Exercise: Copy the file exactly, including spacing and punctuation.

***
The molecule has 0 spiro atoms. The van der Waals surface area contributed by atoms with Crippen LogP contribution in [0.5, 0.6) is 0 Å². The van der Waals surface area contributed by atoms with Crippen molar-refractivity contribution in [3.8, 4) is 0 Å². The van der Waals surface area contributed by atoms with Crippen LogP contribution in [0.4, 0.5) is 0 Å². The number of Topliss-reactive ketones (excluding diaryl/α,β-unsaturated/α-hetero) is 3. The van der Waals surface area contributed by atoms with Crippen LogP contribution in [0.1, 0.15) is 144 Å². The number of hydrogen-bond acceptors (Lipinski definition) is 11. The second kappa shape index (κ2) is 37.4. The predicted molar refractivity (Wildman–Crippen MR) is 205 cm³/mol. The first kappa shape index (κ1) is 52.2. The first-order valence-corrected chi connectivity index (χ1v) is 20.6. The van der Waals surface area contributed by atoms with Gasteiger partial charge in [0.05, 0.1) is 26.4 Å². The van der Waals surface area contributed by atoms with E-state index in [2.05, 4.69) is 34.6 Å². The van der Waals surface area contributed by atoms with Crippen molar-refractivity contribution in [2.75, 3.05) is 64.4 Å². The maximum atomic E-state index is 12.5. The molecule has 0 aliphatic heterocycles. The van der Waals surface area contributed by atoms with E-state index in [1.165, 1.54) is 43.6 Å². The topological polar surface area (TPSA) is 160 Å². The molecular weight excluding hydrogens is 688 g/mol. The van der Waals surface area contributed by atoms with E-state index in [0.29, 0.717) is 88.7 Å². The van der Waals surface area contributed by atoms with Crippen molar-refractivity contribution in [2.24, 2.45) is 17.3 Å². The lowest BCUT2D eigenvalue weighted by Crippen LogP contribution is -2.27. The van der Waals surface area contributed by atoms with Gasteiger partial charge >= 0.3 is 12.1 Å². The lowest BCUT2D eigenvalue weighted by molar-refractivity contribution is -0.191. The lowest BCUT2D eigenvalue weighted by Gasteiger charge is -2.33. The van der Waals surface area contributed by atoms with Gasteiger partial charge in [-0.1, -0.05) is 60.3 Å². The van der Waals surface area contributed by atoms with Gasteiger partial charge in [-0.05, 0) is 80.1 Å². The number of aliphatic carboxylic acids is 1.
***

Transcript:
The molecule has 0 spiro atoms. The van der Waals surface area contributed by atoms with Crippen LogP contribution in [0.5, 0.6) is 0 Å². The van der Waals surface area contributed by atoms with Crippen molar-refractivity contribution in [3.8, 4) is 0 Å². The van der Waals surface area contributed by atoms with Crippen LogP contribution in [0.4, 0.5) is 0 Å². The number of Topliss-reactive ketones (excluding diaryl/α,β-unsaturated/α-hetero) is 3. The van der Waals surface area contributed by atoms with Crippen LogP contribution in [0.1, 0.15) is 144 Å². The number of hydrogen-bond acceptors (Lipinski definition) is 11. The second kappa shape index (κ2) is 37.4. The predicted molar refractivity (Wildman–Crippen MR) is 205 cm³/mol. The first kappa shape index (κ1) is 52.2. The first-order valence-corrected chi connectivity index (χ1v) is 20.6. The van der Waals surface area contributed by atoms with Gasteiger partial charge in [0.05, 0.1) is 26.4 Å². The van der Waals surface area contributed by atoms with E-state index in [2.05, 4.69) is 34.6 Å². The van der Waals surface area contributed by atoms with Crippen molar-refractivity contribution in [2.75, 3.05) is 64.4 Å². The maximum atomic E-state index is 12.5. The molecule has 0 aliphatic heterocycles. The van der Waals surface area contributed by atoms with E-state index in [1.165, 1.54) is 43.6 Å². The topological polar surface area (TPSA) is 160 Å². The molecular weight excluding hydrogens is 688 g/mol. The van der Waals surface area contributed by atoms with E-state index in [0.29, 0.717) is 88.7 Å². The van der Waals surface area contributed by atoms with Crippen molar-refractivity contribution in [2.24, 2.45) is 17.3 Å². The lowest BCUT2D eigenvalue weighted by Crippen LogP contribution is -2.27. The van der Waals surface area contributed by atoms with Gasteiger partial charge >= 0.3 is 12.1 Å². The lowest BCUT2D eigenvalue weighted by molar-refractivity contribution is -0.191. The lowest BCUT2D eigenvalue weighted by Gasteiger charge is -2.33. The van der Waals surface area contributed by atoms with Gasteiger partial charge in [-0.1, -0.05) is 60.3 Å². The van der Waals surface area contributed by atoms with Gasteiger partial charge in [-0.05, 0) is 80.1 Å². The number of aliphatic carboxylic acids is 1.